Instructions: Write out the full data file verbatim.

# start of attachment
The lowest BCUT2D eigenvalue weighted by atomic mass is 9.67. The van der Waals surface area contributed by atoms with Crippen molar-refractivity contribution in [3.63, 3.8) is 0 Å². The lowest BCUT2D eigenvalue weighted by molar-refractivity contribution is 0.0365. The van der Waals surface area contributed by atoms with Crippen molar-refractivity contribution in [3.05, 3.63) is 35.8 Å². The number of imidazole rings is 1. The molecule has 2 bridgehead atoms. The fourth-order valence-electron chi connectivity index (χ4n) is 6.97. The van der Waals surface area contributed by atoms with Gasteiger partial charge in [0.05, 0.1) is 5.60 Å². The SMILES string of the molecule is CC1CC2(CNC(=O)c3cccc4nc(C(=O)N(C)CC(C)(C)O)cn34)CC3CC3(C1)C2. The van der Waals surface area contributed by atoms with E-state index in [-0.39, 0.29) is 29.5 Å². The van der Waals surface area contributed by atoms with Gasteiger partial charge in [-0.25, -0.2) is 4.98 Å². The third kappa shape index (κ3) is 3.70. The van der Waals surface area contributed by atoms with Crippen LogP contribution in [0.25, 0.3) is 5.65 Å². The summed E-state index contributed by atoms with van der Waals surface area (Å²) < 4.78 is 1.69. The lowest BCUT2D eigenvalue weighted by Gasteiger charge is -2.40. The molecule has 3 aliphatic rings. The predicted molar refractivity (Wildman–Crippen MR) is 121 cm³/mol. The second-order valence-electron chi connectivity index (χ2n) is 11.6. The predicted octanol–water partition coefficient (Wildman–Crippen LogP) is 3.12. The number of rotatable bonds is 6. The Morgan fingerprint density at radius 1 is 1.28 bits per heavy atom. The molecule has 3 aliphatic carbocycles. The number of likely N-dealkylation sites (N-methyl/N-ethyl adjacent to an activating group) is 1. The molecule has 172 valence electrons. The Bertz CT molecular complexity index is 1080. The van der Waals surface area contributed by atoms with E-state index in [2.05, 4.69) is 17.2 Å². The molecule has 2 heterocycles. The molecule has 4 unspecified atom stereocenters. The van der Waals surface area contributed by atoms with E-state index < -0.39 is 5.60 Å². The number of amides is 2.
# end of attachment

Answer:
The lowest BCUT2D eigenvalue weighted by atomic mass is 9.67. The van der Waals surface area contributed by atoms with Crippen molar-refractivity contribution in [3.63, 3.8) is 0 Å². The lowest BCUT2D eigenvalue weighted by molar-refractivity contribution is 0.0365. The van der Waals surface area contributed by atoms with Crippen molar-refractivity contribution in [3.05, 3.63) is 35.8 Å². The number of imidazole rings is 1. The molecule has 2 bridgehead atoms. The fourth-order valence-electron chi connectivity index (χ4n) is 6.97. The van der Waals surface area contributed by atoms with Gasteiger partial charge in [0.05, 0.1) is 5.60 Å². The SMILES string of the molecule is CC1CC2(CNC(=O)c3cccc4nc(C(=O)N(C)CC(C)(C)O)cn34)CC3CC3(C1)C2. The van der Waals surface area contributed by atoms with E-state index in [-0.39, 0.29) is 29.5 Å². The van der Waals surface area contributed by atoms with Gasteiger partial charge in [-0.25, -0.2) is 4.98 Å². The third kappa shape index (κ3) is 3.70. The van der Waals surface area contributed by atoms with Crippen LogP contribution in [0.25, 0.3) is 5.65 Å². The summed E-state index contributed by atoms with van der Waals surface area (Å²) < 4.78 is 1.69. The lowest BCUT2D eigenvalue weighted by Gasteiger charge is -2.40. The molecule has 3 aliphatic rings. The predicted molar refractivity (Wildman–Crippen MR) is 121 cm³/mol. The second-order valence-electron chi connectivity index (χ2n) is 11.6. The predicted octanol–water partition coefficient (Wildman–Crippen LogP) is 3.12. The number of rotatable bonds is 6. The Morgan fingerprint density at radius 1 is 1.28 bits per heavy atom. The molecule has 3 aliphatic carbocycles. The number of likely N-dealkylation sites (N-methyl/N-ethyl adjacent to an activating group) is 1. The molecule has 172 valence electrons. The Bertz CT molecular complexity index is 1080. The van der Waals surface area contributed by atoms with E-state index in [2.05, 4.69) is 17.2 Å². The molecule has 2 heterocycles. The molecule has 4 unspecified atom stereocenters. The van der Waals surface area contributed by atoms with E-state index < -0.39 is 5.60 Å². The number of amides is 2.